The mission of the Prison University Project is to provide high quality higher education to people incarcerated at San Quentin State Prison, to create replicable model for such programs, and to stimulate public dialogue about higher education access and criminal justice. The College Program at San Quentin is an extension site of Patten University. The program has its origins in a small volunteer initiative established in 1996, when the withdrawal of Pell Grants forced most pre-existing prison college programs in the country to close. PUP has since grown to become among the largest on-site, degree-granting prison higher education program in the U.S., and the only one in California. Without state or federal funds, it provides both an intensive College Preparatory program and an Associate of Arts degree program to over 300 students each semester at San Quentin. The only prerequisite for participation in the College Program is a high-school diploma or GED; students pay no tuition or fees. An all-volunteer faculty teaches PUP's academically rigorous classes; most are professors or graduate students from UC Berkeley, Stanford, San Francisco State University, the University of San Francisco, and other local colleges and universities. In addition to offering the classes in the humanities, social sciences, math, and science required to complete the AA degree, the program also offers all the courses required for transfer eligibility to any University of California or California State University campus.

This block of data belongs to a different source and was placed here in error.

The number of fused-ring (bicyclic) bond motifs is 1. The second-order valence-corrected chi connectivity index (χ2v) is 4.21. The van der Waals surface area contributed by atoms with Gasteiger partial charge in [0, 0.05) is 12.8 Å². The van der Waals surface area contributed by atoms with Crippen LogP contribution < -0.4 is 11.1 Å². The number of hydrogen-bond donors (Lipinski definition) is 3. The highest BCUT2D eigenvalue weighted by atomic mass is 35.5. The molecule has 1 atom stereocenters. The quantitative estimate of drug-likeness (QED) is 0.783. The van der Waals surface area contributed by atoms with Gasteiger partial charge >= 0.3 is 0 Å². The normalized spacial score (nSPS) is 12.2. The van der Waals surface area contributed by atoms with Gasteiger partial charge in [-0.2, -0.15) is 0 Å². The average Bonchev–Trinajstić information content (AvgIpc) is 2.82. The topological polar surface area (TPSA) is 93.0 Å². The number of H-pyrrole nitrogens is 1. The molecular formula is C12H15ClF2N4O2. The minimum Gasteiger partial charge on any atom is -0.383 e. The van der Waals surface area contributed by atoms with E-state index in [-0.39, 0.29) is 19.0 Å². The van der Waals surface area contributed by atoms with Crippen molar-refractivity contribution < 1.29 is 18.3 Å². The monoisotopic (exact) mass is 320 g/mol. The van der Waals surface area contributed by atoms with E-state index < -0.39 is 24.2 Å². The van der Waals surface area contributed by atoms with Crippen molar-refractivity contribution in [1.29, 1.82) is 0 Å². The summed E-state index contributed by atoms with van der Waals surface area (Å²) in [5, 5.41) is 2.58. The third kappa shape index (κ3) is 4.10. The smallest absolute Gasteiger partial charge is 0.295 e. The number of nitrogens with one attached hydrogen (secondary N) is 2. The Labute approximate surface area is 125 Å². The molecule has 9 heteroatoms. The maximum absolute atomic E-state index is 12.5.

George Lombardi is a 35 year veteran of the Missouri Department of Corrections. Missouri Governor Jeremiah W. (Jay) Nixon nominated George A. Lombardi to the Director of the Department of Corrections on December 18, 2008. The nomination was confirmed on January 29, 2009. Lombardi previously served as the Director of the Division of Adult Institutions for 18 years, Assistant Director of that division for three years and a Warden for seven years. He was recognized at the December 2002 Commencement at the Central Missouri State University with a Distinguished Alumnus Award. In November 2011, he was presented the first Mel Carnahan Public Service Award from the University of Missouri Harry S. Truman School of Public Affairs. He received the 2012 Region VII Missouri State Champion Award (Head Start Association).

The Missouri Department of Corrections comprises of 20 adult correctional facilities, seven community supervision centers, two community release centers and 54 parole offices across the State of Missouri. This includes approximately 11,500 staff, 75,000 probation and parolees and 30,000 inmates.